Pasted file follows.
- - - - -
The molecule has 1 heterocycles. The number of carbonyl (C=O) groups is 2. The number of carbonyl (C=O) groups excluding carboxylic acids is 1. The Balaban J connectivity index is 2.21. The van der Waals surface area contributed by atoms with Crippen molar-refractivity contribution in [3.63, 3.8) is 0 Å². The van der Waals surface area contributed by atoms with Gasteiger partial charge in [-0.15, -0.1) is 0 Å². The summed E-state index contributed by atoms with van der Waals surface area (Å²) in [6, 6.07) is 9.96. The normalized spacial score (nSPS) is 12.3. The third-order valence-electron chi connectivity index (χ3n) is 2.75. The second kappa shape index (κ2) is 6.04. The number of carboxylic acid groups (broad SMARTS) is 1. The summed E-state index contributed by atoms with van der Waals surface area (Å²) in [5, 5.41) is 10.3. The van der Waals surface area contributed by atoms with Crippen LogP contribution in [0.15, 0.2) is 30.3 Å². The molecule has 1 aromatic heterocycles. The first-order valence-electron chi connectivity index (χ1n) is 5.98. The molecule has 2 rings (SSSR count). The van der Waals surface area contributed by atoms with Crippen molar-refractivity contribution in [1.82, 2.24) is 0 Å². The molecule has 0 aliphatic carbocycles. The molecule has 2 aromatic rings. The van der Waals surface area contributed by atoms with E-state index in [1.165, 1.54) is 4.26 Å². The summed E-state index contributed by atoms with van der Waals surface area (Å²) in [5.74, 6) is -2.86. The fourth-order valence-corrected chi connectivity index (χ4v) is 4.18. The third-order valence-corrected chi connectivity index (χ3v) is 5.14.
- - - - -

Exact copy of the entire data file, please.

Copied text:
The molecule has 1 heterocycles. The number of carbonyl (C=O) groups is 2. The number of carbonyl (C=O) groups excluding carboxylic acids is 1. The Balaban J connectivity index is 2.21. The van der Waals surface area contributed by atoms with Crippen molar-refractivity contribution in [3.63, 3.8) is 0 Å². The van der Waals surface area contributed by atoms with Gasteiger partial charge in [-0.15, -0.1) is 0 Å². The summed E-state index contributed by atoms with van der Waals surface area (Å²) in [6, 6.07) is 9.96. The normalized spacial score (nSPS) is 12.3. The third-order valence-electron chi connectivity index (χ3n) is 2.75. The second kappa shape index (κ2) is 6.04. The number of carboxylic acid groups (broad SMARTS) is 1. The summed E-state index contributed by atoms with van der Waals surface area (Å²) in [5, 5.41) is 10.3. The van der Waals surface area contributed by atoms with Crippen LogP contribution in [0.15, 0.2) is 30.3 Å². The molecule has 1 aromatic heterocycles. The first-order valence-electron chi connectivity index (χ1n) is 5.98. The molecule has 2 rings (SSSR count). The van der Waals surface area contributed by atoms with Crippen molar-refractivity contribution in [1.82, 2.24) is 0 Å². The molecule has 0 aliphatic carbocycles. The molecule has 2 aromatic rings. The van der Waals surface area contributed by atoms with E-state index in [1.165, 1.54) is 4.26 Å². The summed E-state index contributed by atoms with van der Waals surface area (Å²) in [5.74, 6) is -2.86. The fourth-order valence-corrected chi connectivity index (χ4v) is 4.18. The third-order valence-corrected chi connectivity index (χ3v) is 5.14.